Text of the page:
Past Meetings


Friday, January 26, 8:45-10:00 am       


  • Dan Dressen, Associate Provost and Professor of Music, St. Olaf College
  • Susan Fliss, Dean of Libraries, Smith College
  • Gail Burd, Senior Vice Provost for Academic Affairs, University of Arizona
  • Meredith Bostwick-Lorenzo Eiroa, Associate Director, Skidmore, Owings and Merrill LLP

This is an interactive session, modeling how discussions about learning spaces should happen on a campus--before, during, and after undertaking a particular project. Participants will learn how questions focusing on the future are driving planning of the physical environment for undergraduates at campuses across the country. In a facilitated conversation, panelists--one librarian, one faculty member, one administrator and one architect—will begin by sharing their experiences at the early stages of planning: what was the initial on-campus spark for attention to spaces (faculty members frustrated with current spaces); what voices were at or needed to be brought to the table along the way (senior academic administrators; faculty at different career stages, trustees, students, staff); what lessons about planning they adapted from the work of peers (sandboxing, risk-taking); how they reached a common vision and language for their planning.

Concluding remarks will speak to the impact of attention to spaces on institutional culture of planning and on a campus climate in which all students, no matter their background or career aspiration are motivated to persist and succeed. Findings from research and practice validate the correlation of becoming and belonging to a community of practice as a key to student persistence and success. This sense of belonging can happen in classrooms designed to accommodate research-based pedagogies. It can happen in "third spaces" enabling serendipitous collisions of ideas and private reflection, and in technology-enhanced spaces for exploring, sharing and shaping new ideas. These spaces can be new, renewed, repurposed, in a single building or scattered across a campus. No matter the scope or size of a project, the importance of learner-centered planning and focusing on the institutional mission and vision is clear. One major goal is that students become aware of themselves as learners. Another is that institutional climate for student success has been enhanced for students of today and into the future.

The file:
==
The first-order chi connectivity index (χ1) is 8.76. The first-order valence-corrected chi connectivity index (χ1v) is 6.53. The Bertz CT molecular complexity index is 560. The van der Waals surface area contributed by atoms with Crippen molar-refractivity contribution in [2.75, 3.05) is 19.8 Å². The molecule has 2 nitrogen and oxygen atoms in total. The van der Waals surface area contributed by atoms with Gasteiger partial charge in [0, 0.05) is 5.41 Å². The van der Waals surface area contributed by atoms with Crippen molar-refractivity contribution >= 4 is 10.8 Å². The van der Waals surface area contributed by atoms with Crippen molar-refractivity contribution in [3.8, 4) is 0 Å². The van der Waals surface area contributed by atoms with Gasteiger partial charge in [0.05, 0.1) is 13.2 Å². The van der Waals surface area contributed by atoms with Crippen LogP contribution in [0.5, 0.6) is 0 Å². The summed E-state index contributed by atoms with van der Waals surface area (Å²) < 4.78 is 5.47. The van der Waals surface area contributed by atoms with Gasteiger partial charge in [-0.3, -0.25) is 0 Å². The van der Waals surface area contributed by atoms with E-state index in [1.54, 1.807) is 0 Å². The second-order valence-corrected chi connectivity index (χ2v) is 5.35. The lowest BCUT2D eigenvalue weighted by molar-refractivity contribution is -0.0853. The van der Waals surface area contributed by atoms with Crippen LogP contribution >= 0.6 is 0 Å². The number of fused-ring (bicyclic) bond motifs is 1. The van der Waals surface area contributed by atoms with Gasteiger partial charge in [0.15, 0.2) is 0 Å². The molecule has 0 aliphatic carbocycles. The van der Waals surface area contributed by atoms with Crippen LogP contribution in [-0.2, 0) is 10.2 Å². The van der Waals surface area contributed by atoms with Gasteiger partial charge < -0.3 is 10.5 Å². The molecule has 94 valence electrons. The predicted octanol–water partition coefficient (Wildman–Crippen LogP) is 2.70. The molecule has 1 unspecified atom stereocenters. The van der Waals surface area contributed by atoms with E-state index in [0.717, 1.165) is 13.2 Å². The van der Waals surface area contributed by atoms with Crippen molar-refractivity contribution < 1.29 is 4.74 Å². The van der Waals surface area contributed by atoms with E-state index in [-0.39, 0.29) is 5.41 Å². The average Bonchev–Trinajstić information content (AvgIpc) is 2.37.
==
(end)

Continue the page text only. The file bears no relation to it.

Learning Outcomes

  1. How attention to the physical environment challenges current cultures for planning; the importance of engaging a diversity of stakeholders sharing a commitment to focusing on the future.
  2. How learner-centered planning drives the process: the need for a common understanding of research on learning and a clear awareness of how your students experience learning now and shared aspirations for learners into the future.
  3. How hard this is. How to begin, keep going, and celebrate along the way.


2018 AAC&U Annual Meeting: Can Higher Education Recapture the Elusive American Dream?

January 24, 2018 to January 27, 2018
Grand Hyatt Washington
1000 H Street, NW
Washington, DC 20001


Jan. 10, 2018
12 - 1:30 p.m.

Learning Spaces



  • Jeanne L. Narum, Learning Spaces Collaboratory

  • TBA, Cornell University
  • Rebecca Rotundo, MA, University at Buffalo
  • Lisa Stephens, PhD, Office of the SUNY Provost

Learn more here >>

Friday, November 3, 2017
1:30 PM – 2:45 PM 


  • Jeanne L. Narum, Principal—Learning Spaces Collaboratory


  • ​Pamela Scott-Johnson, Dean College of Natural and Social Sciences—California State University Los Angeles